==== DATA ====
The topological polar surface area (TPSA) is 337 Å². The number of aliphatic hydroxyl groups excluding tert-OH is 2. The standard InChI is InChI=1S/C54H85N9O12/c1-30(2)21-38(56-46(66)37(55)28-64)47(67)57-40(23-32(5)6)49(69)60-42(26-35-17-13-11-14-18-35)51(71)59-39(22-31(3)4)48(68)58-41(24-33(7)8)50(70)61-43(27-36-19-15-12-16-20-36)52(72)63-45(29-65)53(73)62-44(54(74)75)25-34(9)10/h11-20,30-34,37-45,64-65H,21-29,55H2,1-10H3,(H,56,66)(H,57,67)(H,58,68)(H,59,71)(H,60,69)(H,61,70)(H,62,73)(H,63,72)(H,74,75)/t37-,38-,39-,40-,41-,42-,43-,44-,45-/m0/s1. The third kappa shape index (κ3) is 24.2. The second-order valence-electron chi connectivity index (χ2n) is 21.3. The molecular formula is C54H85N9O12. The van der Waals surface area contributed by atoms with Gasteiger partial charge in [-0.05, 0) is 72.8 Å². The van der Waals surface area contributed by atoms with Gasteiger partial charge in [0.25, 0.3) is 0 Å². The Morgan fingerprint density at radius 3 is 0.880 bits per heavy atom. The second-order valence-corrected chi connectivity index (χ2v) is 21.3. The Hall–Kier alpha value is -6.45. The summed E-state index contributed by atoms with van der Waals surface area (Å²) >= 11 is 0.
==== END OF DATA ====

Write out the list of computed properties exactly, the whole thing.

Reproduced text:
The topological polar surface area (TPSA) is 337 Å². The number of aliphatic hydroxyl groups excluding tert-OH is 2. The standard InChI is InChI=1S/C54H85N9O12/c1-30(2)21-38(56-46(66)37(55)28-64)47(67)57-40(23-32(5)6)49(69)60-42(26-35-17-13-11-14-18-35)51(71)59-39(22-31(3)4)48(68)58-41(24-33(7)8)50(70)61-43(27-36-19-15-12-16-20-36)52(72)63-45(29-65)53(73)62-44(54(74)75)25-34(9)10/h11-20,30-34,37-45,64-65H,21-29,55H2,1-10H3,(H,56,66)(H,57,67)(H,58,68)(H,59,71)(H,60,69)(H,61,70)(H,62,73)(H,63,72)(H,74,75)/t37-,38-,39-,40-,41-,42-,43-,44-,45-/m0/s1. The third kappa shape index (κ3) is 24.2. The second-order valence-electron chi connectivity index (χ2n) is 21.3. The molecular formula is C54H85N9O12. The van der Waals surface area contributed by atoms with Gasteiger partial charge in [-0.05, 0) is 72.8 Å². The van der Waals surface area contributed by atoms with Gasteiger partial charge in [0.25, 0.3) is 0 Å². The Morgan fingerprint density at radius 3 is 0.880 bits per heavy atom. The second-order valence-corrected chi connectivity index (χ2v) is 21.3. The Hall–Kier alpha value is -6.45. The summed E-state index contributed by atoms with van der Waals surface area (Å²) >= 11 is 0.